A hilarious episode of 'Gumball' has fun with the palpable intolerance of social justice tolerance.
In his 'Meditations,' Stoic philosopher Marcus Aurelius observed that a key to growth is training ourselves to do the things we don't wish to do.
Sam Haselby says this “should be the end times” for American patriotism. Yet the opposite seems to be happening, and he can’t understand why.
Twenty-five hundred years ago Socrates asked a Sophist orator named Thrasymachus the meaning of justice. It's a question we're still struggling to answer.
Back in the days of Ancient Rome and Greece, the founding fathers of the stoic school of philosophy taught the importance of clear-mindedness and rationalism in the development both of the self and of society.
‘You Are Not Special; You Are Not Exceptional’: Why David McCullough Jr.'s dose of reality to young people is important
The empirical evidence that you are not special is overwhelming, David McCullough Jr. famously observed in a 2012 graduation speech.
Dogma cannot be separated from education, G.K. Chesterton argued.
Ayn Rand and Ludwig von Mises Once Had Dinner Together, and It Can Teach Us a Lot About Intellectual Dogmatism
Even intellectual giants cling to their dogmas. But does this intellectual intolerance do a disservice to the advancement of ideas?
The question "Is truth dead?" expresses a legitimate concern in an age of rampant subjectivity. But truth will never die.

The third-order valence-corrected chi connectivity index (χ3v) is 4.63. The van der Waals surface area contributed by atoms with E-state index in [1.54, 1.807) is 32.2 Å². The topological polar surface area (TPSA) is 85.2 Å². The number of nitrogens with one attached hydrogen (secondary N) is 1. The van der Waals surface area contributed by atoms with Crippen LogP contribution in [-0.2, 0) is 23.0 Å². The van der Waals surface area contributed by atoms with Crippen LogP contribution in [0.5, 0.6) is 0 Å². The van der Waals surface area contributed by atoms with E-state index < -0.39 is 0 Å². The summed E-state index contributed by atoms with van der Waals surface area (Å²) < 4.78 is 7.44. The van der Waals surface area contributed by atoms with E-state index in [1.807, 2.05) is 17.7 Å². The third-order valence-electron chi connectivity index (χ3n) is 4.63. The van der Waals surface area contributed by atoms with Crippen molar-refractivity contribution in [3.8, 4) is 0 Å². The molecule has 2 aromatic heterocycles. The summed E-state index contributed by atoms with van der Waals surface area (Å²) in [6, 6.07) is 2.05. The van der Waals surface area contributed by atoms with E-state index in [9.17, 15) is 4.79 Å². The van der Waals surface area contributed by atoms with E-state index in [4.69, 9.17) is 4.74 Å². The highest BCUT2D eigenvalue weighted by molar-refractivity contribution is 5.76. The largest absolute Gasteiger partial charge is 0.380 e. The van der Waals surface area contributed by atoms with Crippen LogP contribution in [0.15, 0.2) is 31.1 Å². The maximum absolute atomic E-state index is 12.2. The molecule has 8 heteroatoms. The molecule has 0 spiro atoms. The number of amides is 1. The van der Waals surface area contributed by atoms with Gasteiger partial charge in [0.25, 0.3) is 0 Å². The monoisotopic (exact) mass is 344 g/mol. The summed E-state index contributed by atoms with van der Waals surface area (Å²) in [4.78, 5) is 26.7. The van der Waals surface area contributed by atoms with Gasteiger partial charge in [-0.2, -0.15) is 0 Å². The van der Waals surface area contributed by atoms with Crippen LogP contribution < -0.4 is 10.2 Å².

Roman Emperor Marcus Aurelius believed that battling reality was futile.
G.K. Chesterton believed that men, by nature, tend to be monomaniacal. Women are not.
The choice between virtue and vice is a human choice.
Can one do evil without being evil? This was the puzzling question that the philosopher Hannah Arendt grappled with when she reported for on the war crimes trial of Nazi Adolph Eichmann.
G.K. Chesterton thought that the matter of the vote for women should be left to a vote of women.
Many on the left now hold that structural inequalities in society are so overwhelming that reason itself is largely futile, Andrew Sullivan writes.
Since 2001 the United States has been in a perpetual state of undeclared war. We have ignored Madison’s warning for too long.
In their effort to right wrongs, the Social Justice warriors often commit the very evil they are attempting to erase.
One of the overarching desires in life – whether we admit it or not – is to simply be happy. We know it’s not always feasible or realistic, yet it’s something we desire on some level—for ourselves, our spouses, and most especially, our children.
Resilience depends not only on what happens to us but how we interpret what happens to us.
"I do not deny that women have been wronged and even tortured; but I doubt if they were ever tortured so much as they are tortured now by the absurd modern attempt to make them domestic empresses and competitive clerks at the same time."
Liberalism simply observed that things go better with freedom – not perfectly, not always, not toward creating utopia, but generally much better than any kind of imposition from above ever can.
In his autobiographical book A Confession, Leo Tolstoy described the nihilistic beliefs that haunted him.
In 'What’s Wrong with the World,' G.K. Chesterton argued that capitalists and socialists alike show little interest in defending our most basic social unit.
Does our society need to revive the simple straightforwardness of cultivating rational creatures?
In her classic work The Origins of Totalitarianism, the philosopher Hannah Arendt described loneliness as 'the common ground for terror' and 'the essence of totalitarian government.'
Forcing an equality of outcome for disadvantaged groups requires enormous outside interference.
In his classic book 'The Art of Loving,' social psychologist Erich Fromm explained how 'being in love' depends largely on increasing our own capacity to love.
The belief that humans are perfectible leads, inevitably, to mistakes when ‘a perfect society’ is designed for an imperfect species.